So the first anti-slavery publication was published in 1700. It was called “The Selling Of Joseph” by Samuel Sewall. He was a wealthy Boston merchant and chief justice of the Massachusetts Superior Court. What did this publication advocate?
WARREN: So Samuel Sewall’s an interesting guy. He was involved in the Salem witchcraft trials, and he was the only judge to later publicly recant his participation in those trials. He stood up in front of a congregation and apologized. He said he was wrong. So he’s a man given to self reflection. He’s not above humbling himself in public. And he writes this pamphlet called “The Selling Of Joseph” in which he says, basically, he’s troubled by the numbers of slaves that he sees in Boston and he wonders if this is an OK thing. And he says, no, it’s not, that this is not God’s work, that we’re bringing these slaves and then we’re not helping them and it’s wrong.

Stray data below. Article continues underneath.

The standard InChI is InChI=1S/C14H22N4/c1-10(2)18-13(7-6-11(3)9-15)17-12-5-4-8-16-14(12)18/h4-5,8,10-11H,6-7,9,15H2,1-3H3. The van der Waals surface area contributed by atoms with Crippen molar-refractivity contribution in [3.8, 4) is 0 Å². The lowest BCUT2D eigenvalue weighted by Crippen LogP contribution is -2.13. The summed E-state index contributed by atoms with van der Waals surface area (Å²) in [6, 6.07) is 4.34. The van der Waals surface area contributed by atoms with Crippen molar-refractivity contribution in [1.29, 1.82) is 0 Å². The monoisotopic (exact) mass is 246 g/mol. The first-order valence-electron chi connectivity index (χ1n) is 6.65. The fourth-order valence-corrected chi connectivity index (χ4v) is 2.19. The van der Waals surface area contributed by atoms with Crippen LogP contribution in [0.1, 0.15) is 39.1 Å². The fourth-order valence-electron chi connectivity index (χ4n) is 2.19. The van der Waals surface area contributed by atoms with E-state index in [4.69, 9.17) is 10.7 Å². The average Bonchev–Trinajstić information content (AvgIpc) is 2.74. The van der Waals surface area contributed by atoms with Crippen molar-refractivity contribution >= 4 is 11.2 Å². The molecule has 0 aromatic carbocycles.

And it’s a startling pamphlet to read. What’s more interesting to me – so people often put him in sort of – he’s the origin of a lineage of Northern anti-slavery sentiment. But what’s more interesting to me is that he’s actually, for his time, wrong. A man named John Saffin responds to him and rebuts him point for point. And according to the thought of the time, Saffin is right. He says, no, what are you talking about? There’s a hierarchy in the world. God developed this hierarchy. Some people are born to serve, and this is them and the Bible justifies this.
He says, moreover, it’s not wrong to take them from Africa because we’re Christianizing them, you know, what do you mean that that isn’t right? Of course we’re saving them.
And Sewall’s pamphlet falls into oblivion, really. It’s not, (laughter), it’s not welcomed by anyone in the region. His own son later advertises for slaves. So even in his own family, he has little effect.